My first indepedent poster presentation!

4 minute read

A week ago, I received an email from Teacher College’s Academic Festival coordinator informing me that my thesis research is 1 of 9 finalists for their Innovation Scholarship for Best Student Research Award (!!!). It is quite the honor knowing that out of ~4,500 graduate students, my ideas placed in the top 10 (which is so surreal to think about!). To determine which project will earn the prize for best student research, finalists had to submit a poster along with a 3-minute video presented next week in front of a live audience of alumni, judges, faculty, students (including the other finalists).

A few things to note about my poster:

  • I created this in an hour due to a surge of motivation and dopamine (I was so happy and excited to give a science talk you have no idea)
  • The results are hypothetical (due to COVID, the conference typically happens in the Spring, but they moved it to the Fall and allowed students to discuss proposals of ideas in the event it disrupted data collection. Mine was but also delayed as I finalize this IRB application)
  • Allowing only 3-minutes to present this poster was absolutely criminal (it was so hard…)

Below is an image of the poster I submitted along with a transcript of my talk! (You can find a file of it HERE for a closer look or copy, and a video of the actual presentation will come once they release it but until then please accept a photo my partner took of me when I was recording it towards the end of this post).

AFPoster Poster presented at the 2020 Teachers College (Virtual) Academic Festival

TC Academic Festival Poster Talk

“Hello, everyone! My name is Gabriel and I am a current M.S. candidate in the Neuroscience and Education program here at Teachers College. Today I want to present to you my current thesis project titled “Scarcity and the Brain: Does financial deprivation affect learning and memory in adolescents?”

Now, my current project was inspired by my own journey to TC. Growing up in poverty, I encountered many financial obstacles in pursuit of my learning: there were times when I couldn’t focus in class because I was too hungry or distracted during a test because my parents couldn’t afford rent that month. But sadly this is an ongoing problem that affects millions of students enduring poverty. Figuring out how our experiences shape our developing brain and its subsequent impacts on learning was what drove me to TC.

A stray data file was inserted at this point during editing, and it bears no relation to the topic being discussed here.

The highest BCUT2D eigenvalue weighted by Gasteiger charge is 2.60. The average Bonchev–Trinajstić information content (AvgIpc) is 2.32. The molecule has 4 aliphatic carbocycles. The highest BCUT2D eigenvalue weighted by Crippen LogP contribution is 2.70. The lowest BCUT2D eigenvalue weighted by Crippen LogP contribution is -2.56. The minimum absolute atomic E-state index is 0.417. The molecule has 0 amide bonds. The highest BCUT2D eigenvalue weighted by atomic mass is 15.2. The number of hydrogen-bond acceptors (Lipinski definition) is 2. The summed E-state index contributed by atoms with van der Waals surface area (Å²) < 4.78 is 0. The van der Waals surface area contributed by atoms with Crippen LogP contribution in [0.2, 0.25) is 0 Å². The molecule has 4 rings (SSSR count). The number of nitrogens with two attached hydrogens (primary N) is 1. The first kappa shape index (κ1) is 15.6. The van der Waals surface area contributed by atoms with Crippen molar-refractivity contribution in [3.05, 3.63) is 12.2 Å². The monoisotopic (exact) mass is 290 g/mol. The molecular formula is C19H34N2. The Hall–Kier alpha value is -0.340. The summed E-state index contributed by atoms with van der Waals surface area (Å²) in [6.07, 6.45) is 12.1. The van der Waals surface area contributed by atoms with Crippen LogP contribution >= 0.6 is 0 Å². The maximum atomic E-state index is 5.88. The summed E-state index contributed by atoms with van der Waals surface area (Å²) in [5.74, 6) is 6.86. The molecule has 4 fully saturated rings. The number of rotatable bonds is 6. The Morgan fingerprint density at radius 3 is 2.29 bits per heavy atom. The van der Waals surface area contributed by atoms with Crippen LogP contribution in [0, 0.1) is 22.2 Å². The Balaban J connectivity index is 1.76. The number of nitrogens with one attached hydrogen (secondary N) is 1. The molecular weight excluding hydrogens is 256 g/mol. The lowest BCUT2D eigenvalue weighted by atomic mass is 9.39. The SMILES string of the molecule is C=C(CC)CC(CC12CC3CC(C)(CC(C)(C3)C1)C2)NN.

While here, I got to learn from Daphna Shohamy, one of the leading neuroscientists investigating learning and memory. Her lab does reward learning tasks, like the one shown here, where participants choose between one of two objects, each with their own value. The goal is to choose the object with the most value by memorizing each object’s value using prior experience. Research shows that teenagers are really good at this task (sometimes even more than adults!). However, some studies have found that children that experience significant early life adversity performance differently — yet we do not know why.

One of my favorite studies that helped inspire my current experimental design was led by Mani and colleagues at Princeton. They found that exposing participants to financially difficult scenarios — like “you need to pay $2,000 to fix your car?” —impaired performance on an IQ and cognitive task ONLY in low-income participants. However, if you asked this same question with something lower (like $200 vs $2,000), no differences in performance between income groups emerged. So I want to know if such a design will (1) work in teenagers and (2) if it does, will it affect learning and memory?

To test this, I created novel scenarios for adolescents — like the one shown on my poster — where they will review either hard or easy hypothetical situations. After reviewing 4 different ones, they will then do a standard reward learning task. Finally, they will do a surprise memory test where they will see objects one at a time and determine if it is old (meaning it was in the learning task) or if it is new and not shown in the task.

If my hypothesis holds and is consistent with prior research, then I anticipate finding learning and memory performance impairment ONLY when low-income adolescents are exposed to financially stressful scenarios. These results would suggest that performance is environmentally-driven versus intrinsic. In other words, people’s ability to learn and optimally process information is not fixed and is instead disrupted by poverty. While research often highlights gaps in educational attainment among low-income students, I believe that my research can shed light to the root causes of those gaps to influence policy equitably and support students living in poverty.

Thank you for listening.”


If you made it this far here’s a picture of giving my talk provide by Juan Llamas!


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